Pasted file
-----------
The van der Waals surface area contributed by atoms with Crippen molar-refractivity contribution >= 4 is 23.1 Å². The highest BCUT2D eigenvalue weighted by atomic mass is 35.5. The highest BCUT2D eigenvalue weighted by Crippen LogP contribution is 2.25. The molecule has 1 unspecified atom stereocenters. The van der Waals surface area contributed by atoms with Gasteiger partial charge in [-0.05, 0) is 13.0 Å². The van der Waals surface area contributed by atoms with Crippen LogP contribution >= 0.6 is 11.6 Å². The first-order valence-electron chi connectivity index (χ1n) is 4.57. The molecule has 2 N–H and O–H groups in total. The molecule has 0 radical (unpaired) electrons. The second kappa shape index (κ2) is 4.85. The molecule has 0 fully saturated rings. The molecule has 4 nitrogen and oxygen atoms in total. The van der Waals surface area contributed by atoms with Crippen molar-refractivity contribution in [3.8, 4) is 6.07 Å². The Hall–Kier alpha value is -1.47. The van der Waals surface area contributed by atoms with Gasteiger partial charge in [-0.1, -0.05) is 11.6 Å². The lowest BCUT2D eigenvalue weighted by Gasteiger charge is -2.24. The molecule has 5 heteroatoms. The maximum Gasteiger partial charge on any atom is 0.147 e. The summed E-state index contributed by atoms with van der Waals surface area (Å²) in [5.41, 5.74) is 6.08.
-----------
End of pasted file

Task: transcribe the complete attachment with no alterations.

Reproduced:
The van der Waals surface area contributed by atoms with Crippen molar-refractivity contribution >= 4 is 23.1 Å². The highest BCUT2D eigenvalue weighted by atomic mass is 35.5. The highest BCUT2D eigenvalue weighted by Crippen LogP contribution is 2.25. The molecule has 1 unspecified atom stereocenters. The van der Waals surface area contributed by atoms with Gasteiger partial charge in [-0.05, 0) is 13.0 Å². The van der Waals surface area contributed by atoms with Crippen LogP contribution >= 0.6 is 11.6 Å². The first-order valence-electron chi connectivity index (χ1n) is 4.57. The molecule has 2 N–H and O–H groups in total. The molecule has 0 radical (unpaired) electrons. The second kappa shape index (κ2) is 4.85. The molecule has 0 fully saturated rings. The molecule has 4 nitrogen and oxygen atoms in total. The van der Waals surface area contributed by atoms with Crippen molar-refractivity contribution in [3.8, 4) is 6.07 Å². The Hall–Kier alpha value is -1.47. The van der Waals surface area contributed by atoms with Gasteiger partial charge in [-0.1, -0.05) is 11.6 Å². The lowest BCUT2D eigenvalue weighted by Gasteiger charge is -2.24. The molecule has 5 heteroatoms. The maximum Gasteiger partial charge on any atom is 0.147 e. The summed E-state index contributed by atoms with van der Waals surface area (Å²) in [5.41, 5.74) is 6.08.